Osteopathic Manipulation Therapy (Main)
- Osteopathic Musculoskeletal Manipulation
- Osteopathic Manual Medicine (OMM)
- Neuromuscular Manipulation (NMM)
History of OMT
General Principles of Osteopathic Manipulation Therapy
- Somatic Dysfunction
- Impairment or altered function of any part of the soma (e.g. skeleton and myofascia as well as their associated neural, lymphatic, and vascular components)
- Diagnosed by palpation via T.A.R.T. (Tenderness, Asymmetry, Restricted range of motion, Tissue texture changes) changes. Diagnosis requires:
- Presence of 2 of the 4 T.A.R.T. changes, or
- Presence of 3 of the 4 T.A.R.T. changes if one if tenderness
- Viscerosomatic Reflexes
- Chapman Points
Barrier concepts: A joint with somatic dysfunction will have restricted motion. A joint has two barriers, Physiologic and Anatomic: Physiologic barrier: a point at which the PATIENT can actively move their joint. Anatomic barrier: a point at which the PHYSICIAN can passively move the joint. Any movement beyond the anatomic barrier will cause injury.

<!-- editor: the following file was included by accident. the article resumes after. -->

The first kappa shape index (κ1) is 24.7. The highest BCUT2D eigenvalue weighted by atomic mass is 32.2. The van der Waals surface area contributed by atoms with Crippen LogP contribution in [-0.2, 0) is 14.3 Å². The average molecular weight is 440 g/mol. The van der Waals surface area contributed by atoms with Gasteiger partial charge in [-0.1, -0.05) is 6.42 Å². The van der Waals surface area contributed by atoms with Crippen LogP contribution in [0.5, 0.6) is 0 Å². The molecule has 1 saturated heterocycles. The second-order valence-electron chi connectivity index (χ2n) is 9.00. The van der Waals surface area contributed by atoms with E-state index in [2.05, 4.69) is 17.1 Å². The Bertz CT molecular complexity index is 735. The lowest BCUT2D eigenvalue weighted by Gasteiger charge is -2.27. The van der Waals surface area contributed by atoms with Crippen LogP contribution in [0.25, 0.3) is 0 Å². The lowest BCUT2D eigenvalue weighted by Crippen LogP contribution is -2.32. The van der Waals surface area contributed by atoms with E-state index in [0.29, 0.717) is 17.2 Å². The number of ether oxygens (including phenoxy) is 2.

In somatic dysfunction, a joint will have a restrictive (or pathologic) barrier. It lies before the physiologic barrier and prevents full range of motion.
Direct vs. Indirect Direct: The practitioner engages the restrictive barrier Indirect: The practitioner move tissues and/or joints away from the restrictive barrier towards the direction of freedom or position of ease.
Passive vs. Active Passive: the patient will relax and allow the practitioner to move the body tissues. Active: the patient will assist in the treatment usually in isometric or isotonic contraction.
- High Velocity Low Amplitude (HVLA)
- Muscle Energy
- Soft Tissue
- Myofascial Release
- Strain Counterstrain
- Approach to Full Body Assessment